The New York Times ran yet another article declaring a recession in the housing market the other day so I thought I’d see how we’ve been doing in ours. As always, it depends. Overall, we’re off 32% in contract activity for the period I surveyed, June 1 – July 25, 2005 and 2006, 106 units (single family and condos) vs. 154 (all of this year’s numbers are probably skewed a bit towards the downside because there are bound to be properties currently under contract that have not been reported due to outstanding contingencies).Single family homes did better, down 21%. It’s the condos being whacked, selling at just 43% of last year’s pace, 19 vs. 44
It also depends on what neighborhood you look at. For single family homes, Riverside is untouched, 20 now, 20 last year. Old Greenwich is up, 21 vs. 16, Greenwich proper, down, 38 vs. 57 and Cos Cob, down, 8 vs. 17. It’s these latter figures that explain why some of my builder clients only do business in Old Greenwich and Riverside.
Inventory is up substantially. 181 condos now vs. only 89 the same time last year. 526 single family homes available now vs. 444 last year. In case you’re wondering, 261 condos sold in all of 2005 and 738 single families.
I’ve noticed that a number of tear-downs are coming on the market at a price that allows no profit for a builder. For instance, one I know of is priced at $1,200,000. At that price, when you add another $1,000,000 for building, plus commissions, taxes etc., the resulting house would have to sell for at least $2,500,000 just to break even. All this in a neighborhood of, at best, $2,000,000 homes. I don’t necessarily mind this trend because I’m tired of watching the houses of my childhood friends disappear but if you hope to cash in on the lack of land in town by selling to a builder, remember that he or she is not a non-profit organization. Not deliberately, anyway.
I recently toured two houses at opposite extremes of home decorating. One was a mansion that had exactly one personal photograph, a formal, posed family portrait and nothing else. It struck me as awfully cold and I wondered if the lack of family snapshots indicated a family in trouble or an over-bearing interior decorator. We advise “de-personalizing” a house to make it easier for a potential buyer to imagine themselves as the next owner but banishing all memories of your kids and pets seems excessive. Don’t be bullied. At the other extreme was a very nice house that had dozens of photographs on every level surface. That, plus the presence of too much furniture, made the rooms appear small and cramped when in fact they were not. So listen to your agent, clean out the place, even if temporarily, and go sell your house. But don’t forget you have a family, too.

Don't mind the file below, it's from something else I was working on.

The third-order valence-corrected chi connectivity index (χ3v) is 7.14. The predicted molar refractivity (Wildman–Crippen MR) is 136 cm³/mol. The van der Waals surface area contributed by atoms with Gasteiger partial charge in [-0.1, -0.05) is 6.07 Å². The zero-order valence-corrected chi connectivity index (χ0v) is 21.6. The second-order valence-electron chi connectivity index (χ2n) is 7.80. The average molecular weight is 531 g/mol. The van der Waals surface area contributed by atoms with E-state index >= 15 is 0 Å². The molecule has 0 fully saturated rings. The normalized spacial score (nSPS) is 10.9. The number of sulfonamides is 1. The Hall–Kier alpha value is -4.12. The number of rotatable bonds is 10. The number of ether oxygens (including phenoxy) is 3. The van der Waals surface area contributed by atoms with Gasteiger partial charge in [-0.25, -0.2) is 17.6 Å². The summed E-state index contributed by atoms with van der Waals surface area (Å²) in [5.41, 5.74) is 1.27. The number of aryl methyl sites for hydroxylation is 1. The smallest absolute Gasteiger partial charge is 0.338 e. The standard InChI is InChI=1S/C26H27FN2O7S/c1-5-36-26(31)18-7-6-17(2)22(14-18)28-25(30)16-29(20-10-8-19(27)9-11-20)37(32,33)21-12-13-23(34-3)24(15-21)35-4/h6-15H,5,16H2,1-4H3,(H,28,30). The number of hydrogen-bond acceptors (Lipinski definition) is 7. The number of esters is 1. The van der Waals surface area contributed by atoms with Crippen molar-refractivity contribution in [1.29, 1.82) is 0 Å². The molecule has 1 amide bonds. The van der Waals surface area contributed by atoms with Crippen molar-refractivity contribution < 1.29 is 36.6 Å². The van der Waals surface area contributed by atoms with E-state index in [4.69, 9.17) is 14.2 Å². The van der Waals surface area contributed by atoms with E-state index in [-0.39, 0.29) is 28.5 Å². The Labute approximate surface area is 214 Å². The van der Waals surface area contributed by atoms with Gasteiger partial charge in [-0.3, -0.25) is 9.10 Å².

Did you see that Chicago has passed (an undoubtedly unconstitutional)law mandating WalMart to pay its workers a minimum wage of $10 per hour plus $3 per hour in benefits? This kind of whacko economics is always popular with uneducated people which explains why the Democrats are pushing it so hard, but I don’t get it – if raising the minimum wage is the solution to poverty, why stop at ten bucks? Wouldn’t $100 per hour help even more? And if it were raised to $1,000 per hour these folks could buy (modest) homes in Greenwich, all to my own enrichment. Go for it!
Nick Barile, of York Builders, builds a great house. I’ve admired some of his previous projects on Tomac, Hendrie Avenue and Pell Place, and now he’s just finishing up his latest on MacKenzie, off of North Street. A great entrance, graced with a 150-year old newel post (Barile always adds antique touches to his houses, to good effect) and a really nice, curving staircase. Another agent/friend though the rooms to either side of the entrance were too small – not to my eye; I find them perfectly proportioned and large enough to entertain an entire mob of Conyer’s Farm polo swells or whoever else comprises your social circle. Slate roof, built-in desks/bookshelves in the childrens’ rooms, over an acre of land in an R-12 zone (a smart move – this neighborhood has gone upscale and 12,000 ft. lots won’t cut it), great finish work and on and on. $5,595,000 – unlike some other new construction I’ve seen recently, this one’s quality at least gives you the impression that you’re getting what you pay for. Diane and Russ Dutcher, of Coldwell Banker, have the listing.